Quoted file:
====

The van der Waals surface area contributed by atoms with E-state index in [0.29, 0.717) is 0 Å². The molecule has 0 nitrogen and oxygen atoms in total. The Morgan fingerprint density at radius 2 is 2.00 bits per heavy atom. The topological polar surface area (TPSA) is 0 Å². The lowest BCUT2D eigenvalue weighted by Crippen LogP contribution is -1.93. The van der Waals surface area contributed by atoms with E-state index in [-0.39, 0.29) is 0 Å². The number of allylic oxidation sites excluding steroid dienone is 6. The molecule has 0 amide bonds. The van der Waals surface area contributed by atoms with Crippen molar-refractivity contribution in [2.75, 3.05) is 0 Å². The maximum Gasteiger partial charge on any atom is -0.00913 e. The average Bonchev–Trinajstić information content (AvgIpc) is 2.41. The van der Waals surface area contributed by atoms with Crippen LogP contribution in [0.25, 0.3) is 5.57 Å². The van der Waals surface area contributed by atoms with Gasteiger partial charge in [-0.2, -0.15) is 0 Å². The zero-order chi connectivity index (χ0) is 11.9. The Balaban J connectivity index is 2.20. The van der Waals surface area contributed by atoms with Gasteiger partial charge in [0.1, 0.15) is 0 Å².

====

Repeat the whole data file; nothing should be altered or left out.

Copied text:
The van der Waals surface area contributed by atoms with E-state index in [0.29, 0.717) is 0 Å². The molecule has 0 nitrogen and oxygen atoms in total. The Morgan fingerprint density at radius 2 is 2.00 bits per heavy atom. The topological polar surface area (TPSA) is 0 Å². The lowest BCUT2D eigenvalue weighted by Crippen LogP contribution is -1.93. The van der Waals surface area contributed by atoms with E-state index in [-0.39, 0.29) is 0 Å². The number of allylic oxidation sites excluding steroid dienone is 6. The molecule has 0 amide bonds. The van der Waals surface area contributed by atoms with Crippen molar-refractivity contribution in [2.75, 3.05) is 0 Å². The maximum Gasteiger partial charge on any atom is -0.00913 e. The average Bonchev–Trinajstić information content (AvgIpc) is 2.41. The van der Waals surface area contributed by atoms with Crippen LogP contribution in [0.25, 0.3) is 5.57 Å². The van der Waals surface area contributed by atoms with Gasteiger partial charge in [-0.2, -0.15) is 0 Å². The zero-order chi connectivity index (χ0) is 11.9. The Balaban J connectivity index is 2.20. The van der Waals surface area contributed by atoms with Gasteiger partial charge in [0.1, 0.15) is 0 Å².